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This paper discusses the theories behind why some people commit violent crimes against others. It discusses classical theory which is based on the early work of Cecare Beccaria and Jeremy Bentham. It then goes on to describe rational choice theory, deterrence theory and the rationalist theory. The paper suggests that an understanding of all the theories are necessary in order to attempt to curb an increase in violent crime.
Sample of Sources Used:
- Aurhahn, Kathleen, and Parker, Robert Nash. 1998. "Alcohol, Drugs and Violence." Annual Review of Sociology, Vol. 24.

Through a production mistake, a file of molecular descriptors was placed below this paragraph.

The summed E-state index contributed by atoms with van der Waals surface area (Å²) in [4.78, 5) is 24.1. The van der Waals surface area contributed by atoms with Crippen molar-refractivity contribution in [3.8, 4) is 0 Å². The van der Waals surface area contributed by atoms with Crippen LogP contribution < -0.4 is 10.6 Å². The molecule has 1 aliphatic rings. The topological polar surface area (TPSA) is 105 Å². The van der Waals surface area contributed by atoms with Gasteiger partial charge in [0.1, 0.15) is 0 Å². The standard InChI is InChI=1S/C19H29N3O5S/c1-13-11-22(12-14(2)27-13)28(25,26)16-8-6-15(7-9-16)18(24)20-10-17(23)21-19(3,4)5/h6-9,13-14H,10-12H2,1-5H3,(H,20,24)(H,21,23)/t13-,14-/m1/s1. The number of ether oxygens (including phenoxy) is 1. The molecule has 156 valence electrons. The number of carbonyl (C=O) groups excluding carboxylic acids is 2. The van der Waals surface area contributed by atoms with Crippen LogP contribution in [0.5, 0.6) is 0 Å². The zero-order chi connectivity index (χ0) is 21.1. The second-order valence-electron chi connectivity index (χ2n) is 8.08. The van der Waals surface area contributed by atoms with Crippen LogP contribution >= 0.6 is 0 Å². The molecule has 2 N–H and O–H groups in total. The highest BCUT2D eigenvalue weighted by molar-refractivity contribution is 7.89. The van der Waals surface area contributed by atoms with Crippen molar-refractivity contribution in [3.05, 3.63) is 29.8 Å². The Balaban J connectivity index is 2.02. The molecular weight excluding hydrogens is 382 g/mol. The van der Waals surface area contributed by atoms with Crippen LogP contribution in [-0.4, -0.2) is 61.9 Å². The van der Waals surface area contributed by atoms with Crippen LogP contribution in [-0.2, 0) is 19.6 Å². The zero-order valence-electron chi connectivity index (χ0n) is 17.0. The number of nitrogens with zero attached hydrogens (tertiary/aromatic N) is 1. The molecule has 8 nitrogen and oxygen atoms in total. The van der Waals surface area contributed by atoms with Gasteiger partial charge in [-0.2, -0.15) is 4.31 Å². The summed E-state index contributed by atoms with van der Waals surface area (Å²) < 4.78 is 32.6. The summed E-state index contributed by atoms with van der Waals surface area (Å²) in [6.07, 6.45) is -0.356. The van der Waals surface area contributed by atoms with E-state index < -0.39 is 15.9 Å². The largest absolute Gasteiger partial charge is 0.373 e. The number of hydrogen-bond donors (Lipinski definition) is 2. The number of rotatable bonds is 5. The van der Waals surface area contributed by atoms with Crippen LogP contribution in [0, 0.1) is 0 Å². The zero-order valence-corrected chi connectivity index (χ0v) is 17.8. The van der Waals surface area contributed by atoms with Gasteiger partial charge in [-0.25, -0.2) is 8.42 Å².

- Clark, Richard D. 1998. "Celerity and Specific Deterrence: a Look at the Evidence." Canadian Journal of Criminology, Vol. 30.
- Keel, Robert. 2005. "The Evolution of Classical Theory: Rational Choice and Deterrence Theory Sociology of Deviant Behavior." Last updated July 14, 2005. Accessed via the Internet 3/30/06. <http://www.umsl.edu/~rkeel/200/ratchoc.html>
- Mcdonald, Michael D., and Mendes, Silvia M. 2001. "Putting Severity of Punishment Back in the Deterrence Package." Policy Studies Journal, Vol. 29.
- Tonry, Michael. The Handbook of Crime & Punishment. Oxford University Press, 2000.
Cite this Term Paper:
Crime Theory (2007, March 28) Retrieved January 19, 2021, from https://www.academon.com/term-paper/crime-theory-93730/
"Crime Theory" 28 March 2007. Web. 19 January. 2021. <https://www.academon.com/term-paper/crime-theory-93730/>